Chief Dsta’hyl (Adam Gagnon) stands atop a Coastal GasLink excavator at the company’s worksite near Houston on Oct 27. (Facebook video screenshot)

Chief Dsta’hyl (Adam Gagnon) stands atop a Coastal GasLink excavator at the company’s worksite near Houston on Oct 27. (Facebook video screenshot)

2 more arrests at Coastal GasLink pipeline worksite near Houston

Sley’do (Molly Wickham) calls for reinforcements for road blockades

Two more people have been arrested associated with a blockade of a Coastal GasLink worksite south of Houston.

RCMP say two people were taken into custody Wednesday (Oct. 27), one on outstanding theft and mischief charges and the other for possession of stolen items from CGL equipment.

The latter was released pending a future court date and the former was scheduled for a court appearance Thursday.

In a video released on the Sovereign Likhts’amisyu Facebook page, Chief Dsta’hyl (Adam Gagnon), identified in the video as the Likhts’amisyu enforcement officer, can be seen “decommissioning” a CGL excavator by removing the battery.

He then places “Likhts’amisyu Clan Govt.” stickers on the equipment explaining he is seizing it under Wet’suwet’en law.

He says the company will have a chance to have the equipment returned in a case before the Gitxsan Court.

READ MORE: Protests renewed along CGL pipeline near Houston

“It is going to be up to you guys to prove that you guys are not trespassing on Wet’suwet’en land,” he said.

Since late September, protesters have been blocking roads to the CGL construction right of way and recently added a blockade to the Shea forest service road, which provides access to the company’s construction camp, which houses 400 workers.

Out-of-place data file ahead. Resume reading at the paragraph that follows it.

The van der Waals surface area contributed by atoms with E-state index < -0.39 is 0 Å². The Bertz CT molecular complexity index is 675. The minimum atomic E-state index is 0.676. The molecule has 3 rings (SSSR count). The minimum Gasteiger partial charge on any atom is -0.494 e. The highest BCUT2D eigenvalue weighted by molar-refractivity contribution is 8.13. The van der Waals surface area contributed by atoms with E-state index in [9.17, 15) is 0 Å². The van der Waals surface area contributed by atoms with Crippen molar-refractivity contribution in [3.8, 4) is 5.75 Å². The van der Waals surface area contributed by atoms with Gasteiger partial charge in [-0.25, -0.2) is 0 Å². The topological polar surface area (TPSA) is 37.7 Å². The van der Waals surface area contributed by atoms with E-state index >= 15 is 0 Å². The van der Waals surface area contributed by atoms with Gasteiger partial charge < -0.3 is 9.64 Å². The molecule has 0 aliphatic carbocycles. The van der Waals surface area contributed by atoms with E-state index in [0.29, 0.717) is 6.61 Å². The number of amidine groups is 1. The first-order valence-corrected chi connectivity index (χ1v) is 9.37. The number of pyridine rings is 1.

In a statement on the Coastal GasLink website, the company says its primary concern is for the safety of its employees and contractors and calls the blockades dangerous and unacceptable.

“Our work is lawful, authorized, fully permitted and has the unprecedented support of local and Indigenous communities and agreements in place with all 20 elected First Nation councils across the 670 km route,” the release states. “These agreements include Wet’suwet’en Nation communities who are benefiting from training, employment and contracting opportunities.”

In a separate video, Sley’do (Molly Wickham) could be seen calling for more people to help block the project site.

READ MORE: ‘We’re still in it’: Wet’suwet’en push forward on rights recognition

In late September, two other people were arrested for breaching a B.C. Supreme Court injunction granting CGL access to the worksite.

Protests last year against the pipeline included rail blockades across the country.

CGL workers are preparing to run the pipeline underneath the Morice River, something protesters are saying there will cause environmental and cultural harm.

The company says micro-tunneling, the technique they are planning to use, is the safest and most environmentally friendly way of doing it.



editor@interior-news.com

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